Four missed deadlines: The fact that the Constituent Assembly has missed four deadlines (28 May 2010, 28 May 2011, 31 August 2011 and 30 November 2011) to come up with an acceptable constitution does not give out a signal that we have our internal housekeeping in order. The fifth deadline to get the constitution in shape is on 30 May. By most accounts, that's going to be missed too.
In that case, as per a Supreme Court decision, the present CA would be dissolved and fresh elections would be held, and further uncertainties would grip our political future. All these actions would push back the task of writing the constitution by a few more years. As a result, we are going to lose several years trying to do basic housekeeping while our elected representatives refuse to grow up and understand the costs of time and uncertainty they have imposed on the rest of Nepal.
When even after several extensions, our elected leaders remain unable to engage in the give-and-take of democratic politics to put together the rules of governance, that's a signal to investors that our ways of working are unpredictable.
Uncompromising labour unions: Early this week, the management of Unilever Nepal asked the government for permission to go for a 'lock out'. It said it had no choice. The agitating workers (goaded, it turns out, by union leaders who are close to the PM's party) had put up a list of demands which the company said were 'ambitious, irrelevant and illegal', especially when the company claimed that it had followed all the applicable labour laws and paid the workers well.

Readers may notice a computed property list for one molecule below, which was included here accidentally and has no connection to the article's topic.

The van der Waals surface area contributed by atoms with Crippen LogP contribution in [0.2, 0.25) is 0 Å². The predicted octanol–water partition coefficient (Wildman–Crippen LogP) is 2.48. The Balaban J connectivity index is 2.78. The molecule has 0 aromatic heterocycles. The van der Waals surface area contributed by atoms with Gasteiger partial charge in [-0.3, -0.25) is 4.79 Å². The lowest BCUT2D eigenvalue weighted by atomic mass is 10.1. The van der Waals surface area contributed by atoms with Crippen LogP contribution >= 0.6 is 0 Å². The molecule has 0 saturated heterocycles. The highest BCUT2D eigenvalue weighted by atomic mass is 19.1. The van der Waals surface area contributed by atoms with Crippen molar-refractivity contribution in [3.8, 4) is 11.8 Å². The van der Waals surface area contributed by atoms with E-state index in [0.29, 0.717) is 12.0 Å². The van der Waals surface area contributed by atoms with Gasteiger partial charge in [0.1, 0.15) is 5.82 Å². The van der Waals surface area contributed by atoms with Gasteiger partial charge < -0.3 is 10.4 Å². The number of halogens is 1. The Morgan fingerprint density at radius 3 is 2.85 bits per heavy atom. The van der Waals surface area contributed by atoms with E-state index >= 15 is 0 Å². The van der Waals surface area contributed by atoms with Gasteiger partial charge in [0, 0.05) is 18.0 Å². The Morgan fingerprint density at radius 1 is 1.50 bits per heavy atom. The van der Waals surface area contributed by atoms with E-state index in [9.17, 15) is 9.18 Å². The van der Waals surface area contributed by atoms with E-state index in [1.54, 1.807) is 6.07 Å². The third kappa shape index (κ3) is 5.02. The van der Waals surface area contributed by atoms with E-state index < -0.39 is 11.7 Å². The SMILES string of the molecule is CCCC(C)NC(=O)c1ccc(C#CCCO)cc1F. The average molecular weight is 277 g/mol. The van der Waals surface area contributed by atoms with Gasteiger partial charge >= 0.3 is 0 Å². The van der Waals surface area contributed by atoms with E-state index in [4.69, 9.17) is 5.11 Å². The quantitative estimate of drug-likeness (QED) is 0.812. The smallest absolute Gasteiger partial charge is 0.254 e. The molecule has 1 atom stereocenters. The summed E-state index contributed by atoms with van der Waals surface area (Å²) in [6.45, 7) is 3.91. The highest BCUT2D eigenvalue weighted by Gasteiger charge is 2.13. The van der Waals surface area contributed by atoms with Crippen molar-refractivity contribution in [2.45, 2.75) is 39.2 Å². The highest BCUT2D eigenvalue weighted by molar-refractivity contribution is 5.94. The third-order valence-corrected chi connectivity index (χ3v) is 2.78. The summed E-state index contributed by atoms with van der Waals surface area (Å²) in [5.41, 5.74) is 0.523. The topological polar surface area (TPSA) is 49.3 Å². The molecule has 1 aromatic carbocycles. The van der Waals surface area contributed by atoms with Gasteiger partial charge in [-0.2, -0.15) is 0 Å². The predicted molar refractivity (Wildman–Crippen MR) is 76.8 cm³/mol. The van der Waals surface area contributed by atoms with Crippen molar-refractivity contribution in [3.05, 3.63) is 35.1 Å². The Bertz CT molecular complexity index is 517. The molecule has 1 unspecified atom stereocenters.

Only last year, under similar circumstances, a Maoist trade union succeeded in shutting down Surya Nepal's garment factory that was employing about 600 women. In the meantime, though the PM has issued a directive to open the Unilever factory, it remains shut, losing Rs 4 million a day, and grinding work to a halt at several feeder factories too.
What's an investor to make of this? You can follow all the laws you want. But that's no insurance against Nepal's politically-affiliated labour unions, who do not even listen to the prime minister.
Confiscated land: The recent quarrel between the Maoists and other parties over the former's plans to allow land grabbers to turn pieces of occupied land into private property should alarm investors. When a major political party does not appear to believe in respecting the right to private property, and instead, tries to threaten and intimidate the opposition to get its way, most investors would want to spend neither time nor money hoping that the party would see the light and change. The signal that comes out of the mere act of trying to make illegal land legal is that there is no respect for contracts, land titles, and private ownership.
Given that other countries in Asia and Africa have geared up their Investment Boards and pro-private sector policies, attracting investments to Nepal is already a difficult task. This is evidenced by the sorry state of our basic infrastructure (electricity, water, roads). The least that the Bhattarai government could do is give out consistently positive signals to investors instead of saying one thing in public and then acting the other way.